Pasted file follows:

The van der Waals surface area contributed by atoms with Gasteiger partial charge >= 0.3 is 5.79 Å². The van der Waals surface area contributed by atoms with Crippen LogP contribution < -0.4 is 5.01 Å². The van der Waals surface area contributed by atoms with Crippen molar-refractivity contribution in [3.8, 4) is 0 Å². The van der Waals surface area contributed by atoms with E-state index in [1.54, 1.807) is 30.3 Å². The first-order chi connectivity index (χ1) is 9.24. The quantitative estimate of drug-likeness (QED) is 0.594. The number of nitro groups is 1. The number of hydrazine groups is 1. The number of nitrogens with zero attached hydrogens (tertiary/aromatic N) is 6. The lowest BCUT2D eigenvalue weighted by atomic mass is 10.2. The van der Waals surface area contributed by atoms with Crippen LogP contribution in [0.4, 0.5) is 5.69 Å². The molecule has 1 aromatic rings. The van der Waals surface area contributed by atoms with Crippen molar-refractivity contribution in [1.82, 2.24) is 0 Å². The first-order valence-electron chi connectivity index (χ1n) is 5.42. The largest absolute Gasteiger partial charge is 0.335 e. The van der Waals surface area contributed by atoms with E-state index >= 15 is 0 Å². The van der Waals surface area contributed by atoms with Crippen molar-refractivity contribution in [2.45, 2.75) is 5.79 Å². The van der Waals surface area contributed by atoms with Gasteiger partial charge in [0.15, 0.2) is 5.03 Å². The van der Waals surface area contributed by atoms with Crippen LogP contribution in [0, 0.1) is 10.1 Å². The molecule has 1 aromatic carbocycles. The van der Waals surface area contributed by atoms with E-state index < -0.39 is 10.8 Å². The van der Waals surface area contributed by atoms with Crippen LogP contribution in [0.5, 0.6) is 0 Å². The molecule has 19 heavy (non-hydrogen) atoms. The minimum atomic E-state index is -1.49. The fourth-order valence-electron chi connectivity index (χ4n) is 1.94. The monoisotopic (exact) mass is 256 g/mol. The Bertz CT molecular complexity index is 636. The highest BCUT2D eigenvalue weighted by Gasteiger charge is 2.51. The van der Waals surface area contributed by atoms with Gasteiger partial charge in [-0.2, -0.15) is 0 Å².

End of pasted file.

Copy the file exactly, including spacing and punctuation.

The van der Waals surface area contributed by atoms with Gasteiger partial charge >= 0.3 is 5.79 Å². The van der Waals surface area contributed by atoms with Crippen LogP contribution < -0.4 is 5.01 Å². The van der Waals surface area contributed by atoms with Crippen molar-refractivity contribution in [3.8, 4) is 0 Å². The van der Waals surface area contributed by atoms with E-state index in [1.54, 1.807) is 30.3 Å². The first-order chi connectivity index (χ1) is 9.24. The quantitative estimate of drug-likeness (QED) is 0.594. The number of nitro groups is 1. The number of hydrazine groups is 1. The number of nitrogens with zero attached hydrogens (tertiary/aromatic N) is 6. The lowest BCUT2D eigenvalue weighted by atomic mass is 10.2. The van der Waals surface area contributed by atoms with Crippen LogP contribution in [0.4, 0.5) is 5.69 Å². The molecule has 1 aromatic rings. The van der Waals surface area contributed by atoms with Crippen molar-refractivity contribution in [1.82, 2.24) is 0 Å². The first-order valence-electron chi connectivity index (χ1n) is 5.42. The largest absolute Gasteiger partial charge is 0.335 e. The van der Waals surface area contributed by atoms with E-state index >= 15 is 0 Å². The van der Waals surface area contributed by atoms with Crippen molar-refractivity contribution in [2.45, 2.75) is 5.79 Å². The van der Waals surface area contributed by atoms with Gasteiger partial charge in [0.15, 0.2) is 5.03 Å². The van der Waals surface area contributed by atoms with Crippen LogP contribution in [0, 0.1) is 10.1 Å². The molecule has 1 aromatic carbocycles. The van der Waals surface area contributed by atoms with E-state index < -0.39 is 10.8 Å². The van der Waals surface area contributed by atoms with Crippen LogP contribution in [0.5, 0.6) is 0 Å². The molecule has 19 heavy (non-hydrogen) atoms. The minimum atomic E-state index is -1.49. The fourth-order valence-electron chi connectivity index (χ4n) is 1.94. The monoisotopic (exact) mass is 256 g/mol. The Bertz CT molecular complexity index is 636. The highest BCUT2D eigenvalue weighted by Gasteiger charge is 2.51. The van der Waals surface area contributed by atoms with Gasteiger partial charge in [-0.2, -0.15) is 0 Å².